Collection: Macquarie University History Museum

Intaglio Ring depicting the Three Graces

Accession # MU4760
Culture Roman
Period Mid-High Empire
Date 1st - 2nd Century CE
Provenance Unknown
Material/s Silver and green gemstone
Dimensions c. 51mm
Collection Macquarie University History Museum
Source Macquarie University, MAC
Photograph; Effy Alexakis Photowrite
MU4760 is a silver intaglio (engraved gemstone) ring depicting the Three Graces. The ring has been horizontally set with an oval green gemstone intaglio that is finely engraved with three female standing figures which represent the Three Graces; Thalia, Euphrosyne and Aglaia. The gemstone is set within a closed back silver ring, the surface of which is slightly abraded and marked. Rings were commonly worn by both Roman men and women and fine examples such as MU4760 would have functioned as an obvious sign of wealth, social status and merit. Gemstone engraving was a popular artform in Roman society and MU4760 is an excellent example of the exceptional work done by highly skilled specialist craftsmen. Due to the hardness of the gemstone the manufacturing process for rings such MU4760 would have been a difficult and lengthy process. Designs were carved into the gemstone using fine metal tools and an abrasive powder made from a material harder than the stone itself.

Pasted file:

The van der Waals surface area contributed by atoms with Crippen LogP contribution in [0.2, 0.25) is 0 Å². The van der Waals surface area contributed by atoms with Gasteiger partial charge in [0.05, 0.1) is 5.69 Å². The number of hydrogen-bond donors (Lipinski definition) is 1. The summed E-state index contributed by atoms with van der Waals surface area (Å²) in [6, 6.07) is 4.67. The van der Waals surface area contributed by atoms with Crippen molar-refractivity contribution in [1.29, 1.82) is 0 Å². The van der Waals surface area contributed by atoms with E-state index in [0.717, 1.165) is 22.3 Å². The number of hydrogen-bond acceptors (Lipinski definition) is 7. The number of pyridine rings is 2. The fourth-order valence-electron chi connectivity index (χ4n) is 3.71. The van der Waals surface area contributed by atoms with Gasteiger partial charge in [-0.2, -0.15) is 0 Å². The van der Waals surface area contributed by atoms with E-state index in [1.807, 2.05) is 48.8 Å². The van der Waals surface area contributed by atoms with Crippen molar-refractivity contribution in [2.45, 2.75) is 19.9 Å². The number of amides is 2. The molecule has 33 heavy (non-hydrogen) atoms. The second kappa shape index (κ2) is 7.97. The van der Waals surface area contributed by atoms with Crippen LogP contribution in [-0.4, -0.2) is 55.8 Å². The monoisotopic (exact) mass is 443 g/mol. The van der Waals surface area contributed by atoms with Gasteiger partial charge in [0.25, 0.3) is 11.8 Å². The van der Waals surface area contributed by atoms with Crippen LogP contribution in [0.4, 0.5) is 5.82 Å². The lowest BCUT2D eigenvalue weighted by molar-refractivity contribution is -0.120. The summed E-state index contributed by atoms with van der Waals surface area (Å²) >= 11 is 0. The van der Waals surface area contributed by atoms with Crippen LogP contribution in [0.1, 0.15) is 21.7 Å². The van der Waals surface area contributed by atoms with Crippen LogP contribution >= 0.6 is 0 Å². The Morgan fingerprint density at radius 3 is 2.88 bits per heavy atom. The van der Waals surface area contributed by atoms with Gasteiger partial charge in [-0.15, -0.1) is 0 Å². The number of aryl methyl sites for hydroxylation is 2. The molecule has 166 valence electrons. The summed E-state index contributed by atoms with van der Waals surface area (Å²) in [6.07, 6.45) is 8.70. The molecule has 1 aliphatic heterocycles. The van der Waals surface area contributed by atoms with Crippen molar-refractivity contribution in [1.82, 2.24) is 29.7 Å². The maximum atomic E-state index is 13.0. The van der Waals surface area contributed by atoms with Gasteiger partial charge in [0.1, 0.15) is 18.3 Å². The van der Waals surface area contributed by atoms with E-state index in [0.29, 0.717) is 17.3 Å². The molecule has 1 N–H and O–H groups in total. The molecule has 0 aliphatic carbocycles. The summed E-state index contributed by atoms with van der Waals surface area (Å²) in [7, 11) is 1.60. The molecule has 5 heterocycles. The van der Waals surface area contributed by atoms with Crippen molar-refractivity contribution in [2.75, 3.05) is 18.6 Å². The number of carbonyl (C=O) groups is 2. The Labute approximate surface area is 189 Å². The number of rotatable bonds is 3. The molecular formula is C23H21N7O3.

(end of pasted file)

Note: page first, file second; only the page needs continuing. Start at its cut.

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Macquarie University History Museum (2020). Intaglio Ring depicting the Three Graces, MU4760. // (accessed on: 14 June 2020).

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